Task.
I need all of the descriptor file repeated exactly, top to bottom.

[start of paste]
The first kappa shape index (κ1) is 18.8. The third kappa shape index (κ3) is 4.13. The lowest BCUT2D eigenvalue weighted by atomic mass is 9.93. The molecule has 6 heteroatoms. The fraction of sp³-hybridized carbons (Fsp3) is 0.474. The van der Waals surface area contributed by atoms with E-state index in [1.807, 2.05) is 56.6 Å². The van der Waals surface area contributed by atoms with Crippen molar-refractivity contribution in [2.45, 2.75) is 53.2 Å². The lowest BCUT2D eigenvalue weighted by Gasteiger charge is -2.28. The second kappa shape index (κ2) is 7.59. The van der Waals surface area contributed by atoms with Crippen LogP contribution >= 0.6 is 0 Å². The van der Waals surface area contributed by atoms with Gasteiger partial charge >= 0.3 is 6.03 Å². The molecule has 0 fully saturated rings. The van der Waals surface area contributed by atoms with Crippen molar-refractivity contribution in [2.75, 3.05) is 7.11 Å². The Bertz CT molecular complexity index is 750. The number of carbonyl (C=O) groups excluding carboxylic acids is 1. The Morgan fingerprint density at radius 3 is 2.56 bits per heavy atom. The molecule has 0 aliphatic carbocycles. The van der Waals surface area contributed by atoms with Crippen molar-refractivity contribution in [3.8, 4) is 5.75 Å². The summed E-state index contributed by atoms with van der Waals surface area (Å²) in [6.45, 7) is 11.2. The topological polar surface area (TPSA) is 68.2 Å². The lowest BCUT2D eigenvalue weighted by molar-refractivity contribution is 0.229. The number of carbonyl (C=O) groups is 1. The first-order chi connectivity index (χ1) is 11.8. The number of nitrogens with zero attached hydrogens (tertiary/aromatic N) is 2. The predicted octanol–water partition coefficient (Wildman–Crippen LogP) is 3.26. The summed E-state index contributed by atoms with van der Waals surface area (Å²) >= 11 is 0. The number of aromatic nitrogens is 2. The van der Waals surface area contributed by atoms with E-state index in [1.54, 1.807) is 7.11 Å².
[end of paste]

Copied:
The first kappa shape index (κ1) is 18.8. The third kappa shape index (κ3) is 4.13. The lowest BCUT2D eigenvalue weighted by atomic mass is 9.93. The molecule has 6 heteroatoms. The fraction of sp³-hybridized carbons (Fsp3) is 0.474. The van der Waals surface area contributed by atoms with E-state index in [1.807, 2.05) is 56.6 Å². The van der Waals surface area contributed by atoms with Crippen molar-refractivity contribution in [2.45, 2.75) is 53.2 Å². The lowest BCUT2D eigenvalue weighted by Gasteiger charge is -2.28. The second kappa shape index (κ2) is 7.59. The van der Waals surface area contributed by atoms with Crippen LogP contribution >= 0.6 is 0 Å². The van der Waals surface area contributed by atoms with Gasteiger partial charge >= 0.3 is 6.03 Å². The molecule has 0 fully saturated rings. The van der Waals surface area contributed by atoms with Crippen molar-refractivity contribution in [2.75, 3.05) is 7.11 Å². The Bertz CT molecular complexity index is 750. The number of carbonyl (C=O) groups excluding carboxylic acids is 1. The Morgan fingerprint density at radius 3 is 2.56 bits per heavy atom. The molecule has 0 aliphatic carbocycles. The van der Waals surface area contributed by atoms with Crippen molar-refractivity contribution in [3.8, 4) is 5.75 Å². The summed E-state index contributed by atoms with van der Waals surface area (Å²) in [6.45, 7) is 11.2. The topological polar surface area (TPSA) is 68.2 Å². The lowest BCUT2D eigenvalue weighted by molar-refractivity contribution is 0.229. The number of carbonyl (C=O) groups is 1. The first-order chi connectivity index (χ1) is 11.8. The number of nitrogens with zero attached hydrogens (tertiary/aromatic N) is 2. The predicted octanol–water partition coefficient (Wildman–Crippen LogP) is 3.26. The summed E-state index contributed by atoms with van der Waals surface area (Å²) >= 11 is 0. The number of aromatic nitrogens is 2. The van der Waals surface area contributed by atoms with E-state index in [1.54, 1.807) is 7.11 Å².